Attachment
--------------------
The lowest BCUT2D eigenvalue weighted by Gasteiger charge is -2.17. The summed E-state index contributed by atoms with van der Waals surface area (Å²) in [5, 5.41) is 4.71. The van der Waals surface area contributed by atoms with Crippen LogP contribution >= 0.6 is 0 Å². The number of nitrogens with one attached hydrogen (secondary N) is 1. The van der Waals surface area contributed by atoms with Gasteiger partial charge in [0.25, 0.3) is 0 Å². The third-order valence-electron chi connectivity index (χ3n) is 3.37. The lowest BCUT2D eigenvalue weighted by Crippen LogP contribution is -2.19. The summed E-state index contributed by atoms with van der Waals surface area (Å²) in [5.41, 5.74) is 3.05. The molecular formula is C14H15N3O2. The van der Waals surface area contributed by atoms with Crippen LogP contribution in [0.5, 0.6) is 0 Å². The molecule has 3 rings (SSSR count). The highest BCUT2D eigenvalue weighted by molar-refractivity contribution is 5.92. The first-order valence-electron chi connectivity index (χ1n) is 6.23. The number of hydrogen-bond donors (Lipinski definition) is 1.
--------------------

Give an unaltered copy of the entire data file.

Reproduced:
The lowest BCUT2D eigenvalue weighted by Gasteiger charge is -2.17. The summed E-state index contributed by atoms with van der Waals surface area (Å²) in [5, 5.41) is 4.71. The van der Waals surface area contributed by atoms with Crippen LogP contribution >= 0.6 is 0 Å². The number of nitrogens with one attached hydrogen (secondary N) is 1. The van der Waals surface area contributed by atoms with Gasteiger partial charge in [0.25, 0.3) is 0 Å². The third-order valence-electron chi connectivity index (χ3n) is 3.37. The lowest BCUT2D eigenvalue weighted by Crippen LogP contribution is -2.19. The summed E-state index contributed by atoms with van der Waals surface area (Å²) in [5.41, 5.74) is 3.05. The molecular formula is C14H15N3O2. The van der Waals surface area contributed by atoms with Crippen LogP contribution in [0.5, 0.6) is 0 Å². The molecule has 3 rings (SSSR count). The highest BCUT2D eigenvalue weighted by molar-refractivity contribution is 5.92. The first-order valence-electron chi connectivity index (χ1n) is 6.23. The number of hydrogen-bond donors (Lipinski definition) is 1.